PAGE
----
Thursday

22nd Aug 2019

Brussels decision to take legal action splits EU

The European Commission today decided to launch unprecedented legal action against member states over their effective suspension of the euro rules last November.

Announcing the decision to journalists during the European Parliament's session in Strasbourg, the spokesman for Economic and Monetary Affairs Commissioner Pedro Solbes said that the controversial move was made after a "long and comprehensive debate".

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There was no vote on the issue, as some had expected, although the spokesman confirmed "this does not mean that there was unanimity".

The Commission will now ask the European Court of Justice to rule on a procedure taken by finance ministers last November to avoid disciplinary action being taken against France and Germany for their persistent breaking of the rules underpinning the euro. Brussels believes the procedure was "not appropriate" and has received legal advice confirming this.

The spokesman also confirmed that the Court would be asked to "fast-track" the case, which would mean the issue is resolved in 3 to 6 months rather than one or two years. But it is up to the court to decide whether to grant this.

High risk, high reward

This highly controversial issue has provoked strong - and diverging - reaction across the EU.

The Commission itself was thought to be highly divided during the debate, with commissioners from the bigger countries in favour of letting the case drop and officials from smaller states wanting to push ahead.

Brussels finds itself in an unfortunate no-win situation. If it had decided not to launch legal action, its authority would have suffered, but its decision to go ahead in the courts is likely further to damage relations between the Commission and member states.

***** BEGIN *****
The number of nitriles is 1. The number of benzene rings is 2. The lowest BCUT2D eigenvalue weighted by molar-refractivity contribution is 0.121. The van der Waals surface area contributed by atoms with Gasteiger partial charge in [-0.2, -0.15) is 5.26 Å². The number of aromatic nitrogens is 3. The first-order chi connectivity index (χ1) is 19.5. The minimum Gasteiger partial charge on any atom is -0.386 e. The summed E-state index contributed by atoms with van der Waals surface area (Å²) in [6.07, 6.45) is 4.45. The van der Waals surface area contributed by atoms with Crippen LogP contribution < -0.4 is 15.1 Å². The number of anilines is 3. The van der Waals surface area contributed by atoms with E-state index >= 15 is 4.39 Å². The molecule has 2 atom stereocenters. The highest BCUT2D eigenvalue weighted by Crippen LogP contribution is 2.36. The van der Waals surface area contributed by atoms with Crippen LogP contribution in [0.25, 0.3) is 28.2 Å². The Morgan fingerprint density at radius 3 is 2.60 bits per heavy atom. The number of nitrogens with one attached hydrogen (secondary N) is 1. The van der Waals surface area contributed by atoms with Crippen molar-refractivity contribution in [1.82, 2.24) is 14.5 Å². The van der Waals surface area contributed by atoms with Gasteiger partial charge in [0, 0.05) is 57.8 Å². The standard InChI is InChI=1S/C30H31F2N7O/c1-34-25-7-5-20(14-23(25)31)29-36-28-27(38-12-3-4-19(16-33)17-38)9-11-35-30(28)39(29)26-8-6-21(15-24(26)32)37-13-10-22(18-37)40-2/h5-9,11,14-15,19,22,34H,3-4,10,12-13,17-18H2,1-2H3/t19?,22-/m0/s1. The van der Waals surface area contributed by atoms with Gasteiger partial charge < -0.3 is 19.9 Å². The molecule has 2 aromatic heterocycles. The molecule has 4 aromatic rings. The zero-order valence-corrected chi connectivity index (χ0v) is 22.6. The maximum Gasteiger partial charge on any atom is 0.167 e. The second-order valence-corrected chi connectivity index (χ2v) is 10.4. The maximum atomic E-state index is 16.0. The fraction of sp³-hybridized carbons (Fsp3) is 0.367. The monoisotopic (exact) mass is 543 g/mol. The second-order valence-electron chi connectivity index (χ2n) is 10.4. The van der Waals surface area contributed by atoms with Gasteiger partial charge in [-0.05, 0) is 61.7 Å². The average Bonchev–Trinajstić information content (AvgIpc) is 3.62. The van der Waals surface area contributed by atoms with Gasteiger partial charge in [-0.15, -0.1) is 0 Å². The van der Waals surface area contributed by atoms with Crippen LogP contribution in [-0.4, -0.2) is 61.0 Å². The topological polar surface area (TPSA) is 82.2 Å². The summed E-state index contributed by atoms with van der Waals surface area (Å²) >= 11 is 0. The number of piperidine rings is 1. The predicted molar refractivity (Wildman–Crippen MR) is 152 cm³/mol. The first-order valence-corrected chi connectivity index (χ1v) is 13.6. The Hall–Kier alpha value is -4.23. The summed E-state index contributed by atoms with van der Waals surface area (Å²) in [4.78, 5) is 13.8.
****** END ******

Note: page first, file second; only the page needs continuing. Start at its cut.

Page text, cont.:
This catch-22 dilemma was highlighted by the leader of the Liberals in the European Parliament Graham Watson, who described the move as a "high risk, high reward strategy". He nevertheless welcomed the announcement saying, "Not taking legal action would mean tacitly accepting the decision of ministers to forget their responsibilities and throw out the rule book".

The Parliament's largest political group, the European People's Party, also welcomed the action as it showed that "the Commission cannot be blackmailed".

But the leader of the Greens, Daniel Cohn-Bendit described the action as "mere folly", adding, "it won't take us anywhere".

Co-operation, not confrontation

This latter view was, not surprisingly, shared by German finance minister Hans Eichel. Alluding to the many controversial issues on the EU plate, Mr Eichel said, "considering the tasks before the European Union in the near future, it would be more helpful to have co-operation rather than confrontation".

Unexpectedly, he was backed by Austrian Finance Minister Karl-Heinz Grasser. Mr Grasser was one of the most outspoken critics of the ministers' decision to suspend the disciplinary procedure but he said, "I am not in favour of a lawsuit by the Commission ... simply because I think it is the wrong political instrument".

But the other main critic, Dutch finance minister Gerrit Zalm said on Dutch television that he was "very happy" with the decision.

The current President of the Council of finance ministers - the object of the complaint - reacted coolly. Irish finance minister Charlie McCreevey said that he "noted" the decision and that it was a "matter for the Commission".

Businesses condemn

Trades unions and business groups were unusually united in condemning the action. In a letter addressed to Commissioner Solbes before the decision was taken, the Secretary-General of the European Trades Union Confederation, John Monks said, "legal action of the kind envisaged can only make a bad situation worse".

His view was echoed by the Secretary-General of business group eurochambres, Arnaldo Abruzzini, who said, "We think a legal decision is not appropriate to combat this problem which has a vast political dimension".

Next steps

The Commission will now debate ways of modifying the rules that have caused so much trouble recently.

A report due in February will outline possible reforms which may include taking greater account of the economic cycle when measuring deficits and placing greater emphasis on public debt.

Meanwhile, the Commission will carry out its task of economic surveillance of member states.

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